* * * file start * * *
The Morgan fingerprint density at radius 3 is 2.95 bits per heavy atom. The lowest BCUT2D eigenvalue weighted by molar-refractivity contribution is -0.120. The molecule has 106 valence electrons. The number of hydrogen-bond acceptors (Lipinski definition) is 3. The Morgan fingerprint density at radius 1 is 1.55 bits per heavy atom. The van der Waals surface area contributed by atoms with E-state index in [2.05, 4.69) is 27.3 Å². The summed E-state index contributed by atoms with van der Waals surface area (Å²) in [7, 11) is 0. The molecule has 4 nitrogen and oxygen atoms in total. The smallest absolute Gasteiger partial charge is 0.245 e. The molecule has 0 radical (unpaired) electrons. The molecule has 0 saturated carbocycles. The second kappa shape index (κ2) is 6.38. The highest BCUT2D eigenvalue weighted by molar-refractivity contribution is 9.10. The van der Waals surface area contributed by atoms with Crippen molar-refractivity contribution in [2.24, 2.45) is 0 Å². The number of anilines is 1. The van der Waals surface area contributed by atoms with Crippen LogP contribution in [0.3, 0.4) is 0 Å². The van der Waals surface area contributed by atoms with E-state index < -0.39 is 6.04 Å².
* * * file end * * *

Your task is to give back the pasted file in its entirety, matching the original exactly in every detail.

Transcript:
The Morgan fingerprint density at radius 3 is 2.95 bits per heavy atom. The lowest BCUT2D eigenvalue weighted by molar-refractivity contribution is -0.120. The molecule has 106 valence electrons. The number of hydrogen-bond acceptors (Lipinski definition) is 3. The Morgan fingerprint density at radius 1 is 1.55 bits per heavy atom. The van der Waals surface area contributed by atoms with E-state index in [2.05, 4.69) is 27.3 Å². The summed E-state index contributed by atoms with van der Waals surface area (Å²) in [7, 11) is 0. The molecule has 4 nitrogen and oxygen atoms in total. The smallest absolute Gasteiger partial charge is 0.245 e. The molecule has 0 radical (unpaired) electrons. The molecule has 0 saturated carbocycles. The second kappa shape index (κ2) is 6.38. The highest BCUT2D eigenvalue weighted by molar-refractivity contribution is 9.10. The van der Waals surface area contributed by atoms with Crippen molar-refractivity contribution in [2.24, 2.45) is 0 Å². The number of anilines is 1. The van der Waals surface area contributed by atoms with Crippen LogP contribution in [0.3, 0.4) is 0 Å². The van der Waals surface area contributed by atoms with E-state index < -0.39 is 6.04 Å².